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The History of Archival Boards in the U.S.A.

and MicroChamber Technology




The first attempt at producing an archival board for preservation housings in North America was made in the 1960s. This first boxboard, gray with a red pulpy center and a pH of 6.5 was considered to be at the leading edge of archival storage technology. Information that acids were the root cause of paper deterioration was beginning to be widely disseminated among those concerned with preserving documents, books and works of art on paper. By todays standards, this mildly acidic board would be unacceptable for use as a preservation housing; however, at the time, its production was quite an achievement. The board mills of this era all utilized acid paper making systems, and even this mildly elevated pH level caused severe problems for the mill which produced it.


This was the period when Frazer Poole was beginning to lead the US Library of Congress preservation program into new areas. The Library quickly established new standards which required a pH of 8.5 for preservation housing boards. The paper adapted for this purpose was an unbleached (therefore brown) kraft. It retained its full complement of lignin, and no alkaline buffer was added. Unfortunately it did not retain its alkaline pH for long. The solution to this problem was thought to be the addition of calcium carbonate as an alkaline buffer. However, as time passed, it became apparent that the addition of alkaline reserve did not prevent the pH from dropping into the acidic range in boards containing lignin.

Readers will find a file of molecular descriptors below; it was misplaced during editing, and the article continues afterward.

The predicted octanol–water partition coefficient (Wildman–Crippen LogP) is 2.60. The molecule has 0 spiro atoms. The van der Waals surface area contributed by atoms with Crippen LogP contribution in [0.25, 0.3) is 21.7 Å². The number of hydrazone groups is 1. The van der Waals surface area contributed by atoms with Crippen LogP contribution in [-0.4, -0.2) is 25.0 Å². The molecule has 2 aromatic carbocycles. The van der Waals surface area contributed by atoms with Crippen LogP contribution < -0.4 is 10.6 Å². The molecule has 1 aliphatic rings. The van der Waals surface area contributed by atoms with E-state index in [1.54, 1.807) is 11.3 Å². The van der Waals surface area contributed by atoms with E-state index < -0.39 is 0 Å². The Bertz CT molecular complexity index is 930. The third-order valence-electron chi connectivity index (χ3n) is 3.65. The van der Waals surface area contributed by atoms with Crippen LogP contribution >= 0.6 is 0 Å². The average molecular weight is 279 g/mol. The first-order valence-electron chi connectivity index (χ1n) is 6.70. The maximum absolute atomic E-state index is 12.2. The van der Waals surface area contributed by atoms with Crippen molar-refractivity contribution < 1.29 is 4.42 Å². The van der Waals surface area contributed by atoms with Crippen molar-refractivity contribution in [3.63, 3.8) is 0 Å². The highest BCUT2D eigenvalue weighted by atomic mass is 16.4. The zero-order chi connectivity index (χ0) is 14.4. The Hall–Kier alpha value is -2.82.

Further progress was made in 1979 when Conservation Resources introduced the first gray boards made with quite low levels of lignin and alkaline buffering distributed evenly throughout the entire board. In 1980 another advance was made Conservation Resources introduced the first lignin-free and sulfur-free alkaline buffered board, produced initially for the Library of Congress.


The goal, until very recently, was to produce stable archival papers and boards which would not break down and contribute to the deterioration of the collection housed within them. With the removal of lignin and other substances which promoted further deterioration, and with the inclusion of alkaline reserve throughout the board, we thought we had achieved the ultimate in archival storage housings: a truly non-reactive housing that met our passive preservation goals. However, as observational and experimental knowledge increased, it became apparent we needed to find additional methods of dealing with the shortcomings of contemporary archival alkaline buffered preservation materials.